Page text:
Sunday, October 26, 2008

Wake, Awake, for Night Is Flying

October 26th is dedicated on the calendar of commemorations to three stellar hymnwriters: Philipp Nicolai, Johann Heerman, and Paul Gerhardt.  Where would we be without their rich texts?  Nicolai was also a gifted composer, writing the text and tune for "Wake, Awake, for Night Is Flying," known as the "King of Chorales," as well as "O Morning Star, How Fair and Bright," known as the "Queen of Chorales."  The circumstances which called into being these two great hymns and the classic chorales to which they are wed are tragic.  Pestilence raged in Westphalia.  At Unna, where Nicolai was pastor, 1,300 villagers died of the plague between July, 1597, and January, 1598.  During one week in August, 170 victims were claimed by death!
From the parsonage, which overlooked the churchyard, Nicolai witnessed the steady procession of burials and the regular digging of graves.  In the midst of all this death and sadness, Nicolai wrote a series of meditations entitled, "Freuden Spiegel," or "Mirror of Joy."  His purpose, stated in the preface, dated August 10, 1598, was "to leave it behind me (if God should call me from this world) as a token of my peaceful, joyful Christian departure, or (if God should spare me in health) to comfort sufferers whom He should also visit with the pestilence....There seemed to me nothing more sweet, delightful and agreeable, than the contemplation of the noble, sublime doctrine of Eternal Life obtained through the Blood of Christ...I...searched the Scriptures as to what they revealed on this matter...then day by day I wrote out my meditations, found myself, thank God! wonderfully well, comforted in heart, joyful in spirit and truly content."  Both of these classic hymns appeared for the first time in his "Mirror of Joy."  As a title to "Wachet auf" Nicolai wrote, "Of the voice at Midnight, and the Wise Virgins who meet their Heavenly Bridegroom. Mt. 25."  The title to "Wie schon" reads, "A spiritual bridal song of the believing soul concerning Jesus Christ, her Heavenly Bridegroom, founded on the 45th Psalm of the prophet David."  Two treasures.  The first is presented here:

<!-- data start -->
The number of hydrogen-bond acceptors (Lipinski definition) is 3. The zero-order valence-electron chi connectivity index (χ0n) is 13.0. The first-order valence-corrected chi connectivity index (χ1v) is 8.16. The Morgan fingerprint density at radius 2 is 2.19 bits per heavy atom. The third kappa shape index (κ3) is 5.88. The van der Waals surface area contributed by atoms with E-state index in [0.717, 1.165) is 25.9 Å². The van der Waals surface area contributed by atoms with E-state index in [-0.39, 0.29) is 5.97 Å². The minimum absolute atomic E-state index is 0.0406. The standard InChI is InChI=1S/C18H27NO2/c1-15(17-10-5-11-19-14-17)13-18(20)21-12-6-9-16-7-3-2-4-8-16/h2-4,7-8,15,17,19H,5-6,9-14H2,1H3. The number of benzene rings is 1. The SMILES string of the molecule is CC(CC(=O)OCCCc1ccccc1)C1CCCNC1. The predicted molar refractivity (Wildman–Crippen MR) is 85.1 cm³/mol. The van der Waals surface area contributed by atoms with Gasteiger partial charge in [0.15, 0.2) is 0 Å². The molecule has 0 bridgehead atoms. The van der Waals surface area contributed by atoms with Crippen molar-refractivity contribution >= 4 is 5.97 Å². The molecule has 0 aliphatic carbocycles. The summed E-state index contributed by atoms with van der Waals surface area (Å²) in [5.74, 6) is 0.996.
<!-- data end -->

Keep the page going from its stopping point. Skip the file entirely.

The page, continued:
"Wake, awake, for night is flying,"
The watchmen on the heights are crying:
"Awake, Jerusalem, arise!"
Midnight hears the welcome voices
And at the thrilling cry rejoices:
"Oh, where are ye, ye virgins wise?"
The bridegroom comes, awake!
Your lamps with gladness take!
With bridal care
Yourselves prepare
To meet the bridegroom, who is near."

Zion hears the watchmen singing,
And all her heart with joy is springing;
She wakes, she rises from her gloom.
For her Lord comes down all-glorious,
The strong in grace, in truth victorious;
Her star is ris'n, her light is come.
Now come, Thou Blessed One,
Lord Jesus, God's own Son,
Hail!  Hosanna!
We enter all
The wedding hall
To eat the Supper at Thy call.

Now let all the heav'ns adore Thee,
Let saints and angels sing before Thee
With harp and cymbals' clearest tone.
Of one pearl each shining portal,
Where, joining with the choir immortal,
We gather round Thy radiant throne.
No eye has see the light,
No ear has heard the might
Of Thy glory;
Therefore will we
Sing hymns of praise and joy to Thee!

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